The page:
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EPA's Report on the Environment: External Review Draft

Life Expectancy at Birth



Note to reviewers of this draft revised ROE: This indicator reflects data through 2010. EPA anticipates updating this indicator in 2014.

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Introduction

Life expectancy at birth is often used to appraise the overall health of a given population (NCHS, 2006a). Changes in life expectancy over time are commonly used to describe trends in mortality. Life expectancy is the average number of years at birth a person could expect to live if current mortality trends were to continue for the rest of that person’s life.

This indicator is based on data from the National Vital Statistics System, which registers virtually all deaths and births nationwide. The temporal coverage of the data is from 1933 to 2010 and data are collected from all 50 states and the District of Columbia.

What the Data Show

Exhibit 1 presents the historical trends in life expectancy at birth for the entire population as well as by gender, race, and ethnicity between 1940 and 2010, showing an upward trend in life expectancy in the U.S. over time. Life expectancy at birth has increased throughout the 20th and now into the 21st century. The overall life expectancy in 2010 remained about the same as the previous year at 78.7 years.

For all races and origins, life expectancy increased over time. For example, over the most recent 10-year data period, life expectancy increased for both males (74.2 years in 2001 to 76.2 years in 2010) and females (79.4 years in 2001 to 81.0 years in 2010). The gap in life expectancy between males and females was greatest (7.8 years) in 1979. This gap has continued to slowly narrow through 2010, with life expectancy 4.8 years longer among females compared with males.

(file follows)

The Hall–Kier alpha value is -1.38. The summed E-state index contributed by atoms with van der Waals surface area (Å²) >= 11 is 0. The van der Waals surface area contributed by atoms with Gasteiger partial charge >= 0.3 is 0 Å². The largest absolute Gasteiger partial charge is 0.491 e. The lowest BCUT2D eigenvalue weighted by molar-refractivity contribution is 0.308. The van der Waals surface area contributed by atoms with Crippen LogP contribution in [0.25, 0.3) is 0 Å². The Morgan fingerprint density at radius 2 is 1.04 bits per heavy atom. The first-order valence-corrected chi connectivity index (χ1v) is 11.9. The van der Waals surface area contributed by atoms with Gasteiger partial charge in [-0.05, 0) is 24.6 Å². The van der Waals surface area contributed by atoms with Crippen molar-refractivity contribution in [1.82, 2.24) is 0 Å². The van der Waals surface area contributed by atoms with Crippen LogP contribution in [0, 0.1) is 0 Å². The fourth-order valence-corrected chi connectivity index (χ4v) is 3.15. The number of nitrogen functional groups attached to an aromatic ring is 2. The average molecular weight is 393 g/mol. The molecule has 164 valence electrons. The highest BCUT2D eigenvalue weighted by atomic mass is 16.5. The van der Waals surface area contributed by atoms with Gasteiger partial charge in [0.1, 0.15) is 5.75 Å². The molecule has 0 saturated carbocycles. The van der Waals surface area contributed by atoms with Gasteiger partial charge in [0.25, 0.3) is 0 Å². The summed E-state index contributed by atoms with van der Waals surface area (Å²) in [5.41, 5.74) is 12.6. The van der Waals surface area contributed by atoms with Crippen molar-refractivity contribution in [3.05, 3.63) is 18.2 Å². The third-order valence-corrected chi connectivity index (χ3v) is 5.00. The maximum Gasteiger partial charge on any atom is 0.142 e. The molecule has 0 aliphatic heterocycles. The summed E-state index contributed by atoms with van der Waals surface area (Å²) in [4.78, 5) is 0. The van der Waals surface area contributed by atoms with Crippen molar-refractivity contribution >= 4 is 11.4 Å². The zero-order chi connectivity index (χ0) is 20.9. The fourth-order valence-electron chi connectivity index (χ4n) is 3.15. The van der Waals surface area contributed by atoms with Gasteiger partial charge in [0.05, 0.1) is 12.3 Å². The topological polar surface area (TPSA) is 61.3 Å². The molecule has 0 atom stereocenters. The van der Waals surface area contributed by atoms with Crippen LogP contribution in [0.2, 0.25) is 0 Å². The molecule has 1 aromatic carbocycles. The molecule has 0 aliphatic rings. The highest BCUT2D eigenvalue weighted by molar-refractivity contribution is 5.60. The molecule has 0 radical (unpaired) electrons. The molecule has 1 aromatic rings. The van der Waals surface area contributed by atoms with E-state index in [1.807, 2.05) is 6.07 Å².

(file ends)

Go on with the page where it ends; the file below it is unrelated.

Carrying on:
Reported life expectancy among blacks has also increased over time. For the most recent 10-year data period, life expectancy among blacks increased from 72.0 years in 2001 to 75.1 years in 2010. However, life expectancy in 2010 continued to be higher in whites (78.9 years) compared to blacks (75.1 years). Also in 2010, white females continued to have the highest life expectancy at 81.3 years, followed by black females at 78.0 years, white males at 76.5 years, and black males at 71.8 years (data not shown). Life expectancy has also increased from 2006 to 2010 among Hispanics (80.6 to 81.2 years), non-Hispanic whites (78.1 to 78.8 years), and non-Hispanic blacks (72.9 to 74.7 years) (Exhibit 1).

Limitations

  • Life expectancy at birth is strongly influenced by infant and child mortality rates. It is important to consider such influences when making comparisons among subgroups, as differences in life expectancy among certain subgroups may be mostly attributed to differences in prenatal care and other important determinants of infant and child mortality.
  • Life table data presented for years 2000-2010 are based on a newly revised methodology. In most cases the differences are quite small, but it is important to note this change.

Data Sources

The annual life expectancy data used for this indicator were obtained from the life tables report published by CDC’s National Center for Health Statistics for 1940-1974 data (NCHS, 2006b) and from life expectancy data in NCHS’s annually published “deaths” reports for 1975-2010 (NCHS, 2010a, 2010b, 2011, 2012a, 2012b). NCHS’s life tables report provides annual life expectancy data back to 1900. Life table methodologies used to calculate life expectancies are presented in each of these NCHS reports.

 

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